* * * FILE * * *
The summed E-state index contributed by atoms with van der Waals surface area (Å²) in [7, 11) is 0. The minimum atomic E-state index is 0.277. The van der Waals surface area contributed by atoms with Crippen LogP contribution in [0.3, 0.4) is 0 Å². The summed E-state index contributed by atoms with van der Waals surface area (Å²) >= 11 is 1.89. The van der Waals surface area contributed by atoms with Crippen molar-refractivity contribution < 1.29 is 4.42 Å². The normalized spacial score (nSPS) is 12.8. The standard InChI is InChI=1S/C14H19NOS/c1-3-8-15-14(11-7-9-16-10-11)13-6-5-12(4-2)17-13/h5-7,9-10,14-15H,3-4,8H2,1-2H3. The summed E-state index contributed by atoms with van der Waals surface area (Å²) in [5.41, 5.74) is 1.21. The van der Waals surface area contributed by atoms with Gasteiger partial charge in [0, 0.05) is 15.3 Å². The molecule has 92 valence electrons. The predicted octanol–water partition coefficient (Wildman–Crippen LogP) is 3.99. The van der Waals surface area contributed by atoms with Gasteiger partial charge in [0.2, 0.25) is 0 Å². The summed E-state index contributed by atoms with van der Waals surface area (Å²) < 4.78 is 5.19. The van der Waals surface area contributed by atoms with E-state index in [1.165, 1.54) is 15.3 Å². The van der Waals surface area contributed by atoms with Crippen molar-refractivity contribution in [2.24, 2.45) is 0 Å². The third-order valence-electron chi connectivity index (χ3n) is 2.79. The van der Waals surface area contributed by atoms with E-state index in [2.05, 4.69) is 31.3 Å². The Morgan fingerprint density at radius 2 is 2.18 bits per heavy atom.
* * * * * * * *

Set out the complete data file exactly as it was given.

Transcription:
The summed E-state index contributed by atoms with van der Waals surface area (Å²) in [7, 11) is 0. The minimum atomic E-state index is 0.277. The van der Waals surface area contributed by atoms with Crippen LogP contribution in [0.3, 0.4) is 0 Å². The summed E-state index contributed by atoms with van der Waals surface area (Å²) >= 11 is 1.89. The van der Waals surface area contributed by atoms with Crippen molar-refractivity contribution < 1.29 is 4.42 Å². The normalized spacial score (nSPS) is 12.8. The standard InChI is InChI=1S/C14H19NOS/c1-3-8-15-14(11-7-9-16-10-11)13-6-5-12(4-2)17-13/h5-7,9-10,14-15H,3-4,8H2,1-2H3. The summed E-state index contributed by atoms with van der Waals surface area (Å²) in [5.41, 5.74) is 1.21. The van der Waals surface area contributed by atoms with Gasteiger partial charge in [0, 0.05) is 15.3 Å². The molecule has 92 valence electrons. The predicted octanol–water partition coefficient (Wildman–Crippen LogP) is 3.99. The van der Waals surface area contributed by atoms with Gasteiger partial charge in [0.2, 0.25) is 0 Å². The summed E-state index contributed by atoms with van der Waals surface area (Å²) < 4.78 is 5.19. The van der Waals surface area contributed by atoms with E-state index in [1.165, 1.54) is 15.3 Å². The van der Waals surface area contributed by atoms with Crippen molar-refractivity contribution in [2.24, 2.45) is 0 Å². The third-order valence-electron chi connectivity index (χ3n) is 2.79. The van der Waals surface area contributed by atoms with E-state index in [2.05, 4.69) is 31.3 Å². The Morgan fingerprint density at radius 2 is 2.18 bits per heavy atom.